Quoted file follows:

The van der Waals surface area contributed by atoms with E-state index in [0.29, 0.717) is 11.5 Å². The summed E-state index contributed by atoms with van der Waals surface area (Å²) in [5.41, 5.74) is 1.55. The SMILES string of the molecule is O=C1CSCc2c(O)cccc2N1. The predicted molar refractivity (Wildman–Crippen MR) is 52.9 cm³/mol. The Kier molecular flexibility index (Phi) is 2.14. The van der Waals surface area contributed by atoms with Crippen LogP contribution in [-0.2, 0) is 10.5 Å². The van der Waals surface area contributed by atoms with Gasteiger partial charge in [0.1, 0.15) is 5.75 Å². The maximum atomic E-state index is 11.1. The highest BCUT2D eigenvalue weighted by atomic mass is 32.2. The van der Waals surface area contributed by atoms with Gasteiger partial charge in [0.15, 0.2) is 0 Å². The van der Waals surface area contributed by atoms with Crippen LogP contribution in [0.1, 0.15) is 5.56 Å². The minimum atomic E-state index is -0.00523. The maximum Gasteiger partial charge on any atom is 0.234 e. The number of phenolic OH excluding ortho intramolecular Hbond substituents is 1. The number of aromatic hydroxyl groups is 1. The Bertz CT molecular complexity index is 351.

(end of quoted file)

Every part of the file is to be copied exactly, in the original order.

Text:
The van der Waals surface area contributed by atoms with E-state index in [0.29, 0.717) is 11.5 Å². The summed E-state index contributed by atoms with van der Waals surface area (Å²) in [5.41, 5.74) is 1.55. The SMILES string of the molecule is O=C1CSCc2c(O)cccc2N1. The predicted molar refractivity (Wildman–Crippen MR) is 52.9 cm³/mol. The Kier molecular flexibility index (Phi) is 2.14. The van der Waals surface area contributed by atoms with Crippen LogP contribution in [-0.2, 0) is 10.5 Å². The van der Waals surface area contributed by atoms with Gasteiger partial charge in [0.1, 0.15) is 5.75 Å². The maximum atomic E-state index is 11.1. The highest BCUT2D eigenvalue weighted by atomic mass is 32.2. The van der Waals surface area contributed by atoms with Gasteiger partial charge in [0.15, 0.2) is 0 Å². The van der Waals surface area contributed by atoms with Crippen LogP contribution in [0.1, 0.15) is 5.56 Å². The minimum atomic E-state index is -0.00523. The maximum Gasteiger partial charge on any atom is 0.234 e. The number of phenolic OH excluding ortho intramolecular Hbond substituents is 1. The number of aromatic hydroxyl groups is 1. The Bertz CT molecular complexity index is 351.